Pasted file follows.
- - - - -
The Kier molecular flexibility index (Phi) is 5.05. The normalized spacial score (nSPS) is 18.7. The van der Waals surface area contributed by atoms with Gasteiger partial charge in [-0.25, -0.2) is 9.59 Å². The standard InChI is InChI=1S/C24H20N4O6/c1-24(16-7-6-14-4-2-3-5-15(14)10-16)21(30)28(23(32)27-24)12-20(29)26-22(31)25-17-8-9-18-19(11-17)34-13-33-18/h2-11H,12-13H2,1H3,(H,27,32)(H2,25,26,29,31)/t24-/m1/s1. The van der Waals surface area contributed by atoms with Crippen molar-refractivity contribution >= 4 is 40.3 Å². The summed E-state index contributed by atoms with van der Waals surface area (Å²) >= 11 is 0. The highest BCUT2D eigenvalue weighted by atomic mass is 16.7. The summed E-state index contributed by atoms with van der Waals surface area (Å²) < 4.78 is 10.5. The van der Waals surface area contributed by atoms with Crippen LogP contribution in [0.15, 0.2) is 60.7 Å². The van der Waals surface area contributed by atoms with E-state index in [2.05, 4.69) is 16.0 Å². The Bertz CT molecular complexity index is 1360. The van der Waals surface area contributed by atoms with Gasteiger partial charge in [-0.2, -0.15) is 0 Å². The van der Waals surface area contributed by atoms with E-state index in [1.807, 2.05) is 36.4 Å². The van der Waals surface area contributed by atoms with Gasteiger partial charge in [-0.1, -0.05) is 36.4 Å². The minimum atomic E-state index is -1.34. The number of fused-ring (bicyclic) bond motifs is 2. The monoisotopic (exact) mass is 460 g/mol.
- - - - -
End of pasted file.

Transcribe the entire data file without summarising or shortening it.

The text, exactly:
The Kier molecular flexibility index (Phi) is 5.05. The normalized spacial score (nSPS) is 18.7. The van der Waals surface area contributed by atoms with Gasteiger partial charge in [-0.25, -0.2) is 9.59 Å². The standard InChI is InChI=1S/C24H20N4O6/c1-24(16-7-6-14-4-2-3-5-15(14)10-16)21(30)28(23(32)27-24)12-20(29)26-22(31)25-17-8-9-18-19(11-17)34-13-33-18/h2-11H,12-13H2,1H3,(H,27,32)(H2,25,26,29,31)/t24-/m1/s1. The van der Waals surface area contributed by atoms with Crippen molar-refractivity contribution >= 4 is 40.3 Å². The summed E-state index contributed by atoms with van der Waals surface area (Å²) >= 11 is 0. The highest BCUT2D eigenvalue weighted by atomic mass is 16.7. The summed E-state index contributed by atoms with van der Waals surface area (Å²) < 4.78 is 10.5. The van der Waals surface area contributed by atoms with Crippen LogP contribution in [0.15, 0.2) is 60.7 Å². The van der Waals surface area contributed by atoms with E-state index in [2.05, 4.69) is 16.0 Å². The Bertz CT molecular complexity index is 1360. The van der Waals surface area contributed by atoms with Gasteiger partial charge in [-0.2, -0.15) is 0 Å². The van der Waals surface area contributed by atoms with E-state index in [1.807, 2.05) is 36.4 Å². The van der Waals surface area contributed by atoms with Gasteiger partial charge in [-0.1, -0.05) is 36.4 Å². The minimum atomic E-state index is -1.34. The number of fused-ring (bicyclic) bond motifs is 2. The monoisotopic (exact) mass is 460 g/mol.